Working towards What?

Do you know what your goals are? And if so, are you certain that if you achieved them you would be happier, or more satisfied, than you are now?

I think many of us might answer negatively to at least one of those questions, and I’m surprised that CBT thinks that most of us know what our goals are, but that we just have difficulty working towards them.

I’m closer to thinking that most of us would be able to work towards goals that we have identified that are meaningful to us (they would be inherently aligned with us and therefore more likely to be motivating), but our difficulty is more often rather in identifying what is important to us.

So while CBT sounds like it’s a therapy that believes in the agency of the individual, I think more exploratory approaches like psychoanalysis or psychodynamic approaches have more faith in the individual’s agency to achieve their goals.
CBT assumes that we know what our goals are, just need help achieving them with a boost of willpower.
Psychoanalysis assumes that we are pretty good at going after what we want, but we often need help clarifying and unearthing those ‘truer’ or more authentic values and goals.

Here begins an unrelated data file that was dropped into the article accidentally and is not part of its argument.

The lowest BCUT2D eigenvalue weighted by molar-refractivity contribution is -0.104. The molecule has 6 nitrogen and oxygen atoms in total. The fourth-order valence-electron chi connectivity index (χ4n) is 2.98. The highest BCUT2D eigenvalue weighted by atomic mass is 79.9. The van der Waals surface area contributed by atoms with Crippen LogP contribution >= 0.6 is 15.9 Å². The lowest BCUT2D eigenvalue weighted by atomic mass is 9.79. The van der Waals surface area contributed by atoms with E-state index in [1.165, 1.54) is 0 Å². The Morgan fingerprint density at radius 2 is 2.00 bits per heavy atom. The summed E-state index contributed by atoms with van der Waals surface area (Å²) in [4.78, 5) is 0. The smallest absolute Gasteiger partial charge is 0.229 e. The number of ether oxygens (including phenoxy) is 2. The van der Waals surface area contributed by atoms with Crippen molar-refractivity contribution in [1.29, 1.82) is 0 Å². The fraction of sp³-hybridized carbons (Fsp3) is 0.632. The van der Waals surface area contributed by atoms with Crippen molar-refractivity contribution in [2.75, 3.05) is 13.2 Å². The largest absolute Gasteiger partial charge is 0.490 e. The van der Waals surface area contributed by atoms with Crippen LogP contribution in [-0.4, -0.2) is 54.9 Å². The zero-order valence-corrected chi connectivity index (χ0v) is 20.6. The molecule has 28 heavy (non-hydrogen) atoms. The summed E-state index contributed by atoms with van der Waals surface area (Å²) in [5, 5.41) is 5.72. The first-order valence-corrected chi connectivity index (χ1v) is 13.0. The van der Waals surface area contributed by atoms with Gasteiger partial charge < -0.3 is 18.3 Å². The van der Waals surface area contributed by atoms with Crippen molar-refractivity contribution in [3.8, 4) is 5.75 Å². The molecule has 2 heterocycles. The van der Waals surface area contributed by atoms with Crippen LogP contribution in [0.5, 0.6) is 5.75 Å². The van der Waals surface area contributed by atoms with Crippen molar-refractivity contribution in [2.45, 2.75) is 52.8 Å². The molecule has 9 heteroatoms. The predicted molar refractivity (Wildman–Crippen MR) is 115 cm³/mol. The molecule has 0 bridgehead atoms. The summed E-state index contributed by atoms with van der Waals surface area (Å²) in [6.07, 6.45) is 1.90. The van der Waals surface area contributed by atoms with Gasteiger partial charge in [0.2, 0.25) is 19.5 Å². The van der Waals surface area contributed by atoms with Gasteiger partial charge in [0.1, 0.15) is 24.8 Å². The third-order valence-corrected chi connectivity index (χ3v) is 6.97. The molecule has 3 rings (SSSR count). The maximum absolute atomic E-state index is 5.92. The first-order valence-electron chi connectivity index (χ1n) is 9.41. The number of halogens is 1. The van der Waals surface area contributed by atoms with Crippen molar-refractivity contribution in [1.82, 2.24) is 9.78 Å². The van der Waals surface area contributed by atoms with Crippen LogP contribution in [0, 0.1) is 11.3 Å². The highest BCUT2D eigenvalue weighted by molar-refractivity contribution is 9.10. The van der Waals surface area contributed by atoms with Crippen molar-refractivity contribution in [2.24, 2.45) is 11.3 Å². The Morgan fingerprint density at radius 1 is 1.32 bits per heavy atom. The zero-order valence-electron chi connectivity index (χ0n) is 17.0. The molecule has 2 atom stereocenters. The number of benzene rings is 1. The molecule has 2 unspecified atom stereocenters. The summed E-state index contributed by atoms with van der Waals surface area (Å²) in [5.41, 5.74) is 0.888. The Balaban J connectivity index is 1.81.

What sparked this thought was a guilty feeling, because I have recently started twice-weekly psychoanalysis, whilst clinician-me delivers six 30-minute sessions of Low Intensity CBT to clients suffering from similar (if not far more debilitating) mental health difficulties than patient-me. I know that if I switched roles, if I approached myself as PWP, and was told by PWP me to identify ‘Goals’ to work towards across 6 weeks in ‘therapy’, I’d be stumped. It would be totally meaningless, and potentially even distressing. What I am beginning to identify – slowly, tentatively – in psychoanalysis, is that sometimes seeking and going after goals is a blind race towards, or perhaps more accurately away from, something else as-yet-unidentified. And we don’t necessarily know what we should be striving towards or moving away from until we have stopped for a moment to reflect, and I don’t mean for a matter of moments or even days, but a stretched-out kind of reflection that happens best in the presence of a non-judgemental other. I think I am learning that healing (sometimes) can come from a moment of pause, or stillness, where for a couple of times a week you don’t need to press forward towards an unending improvement.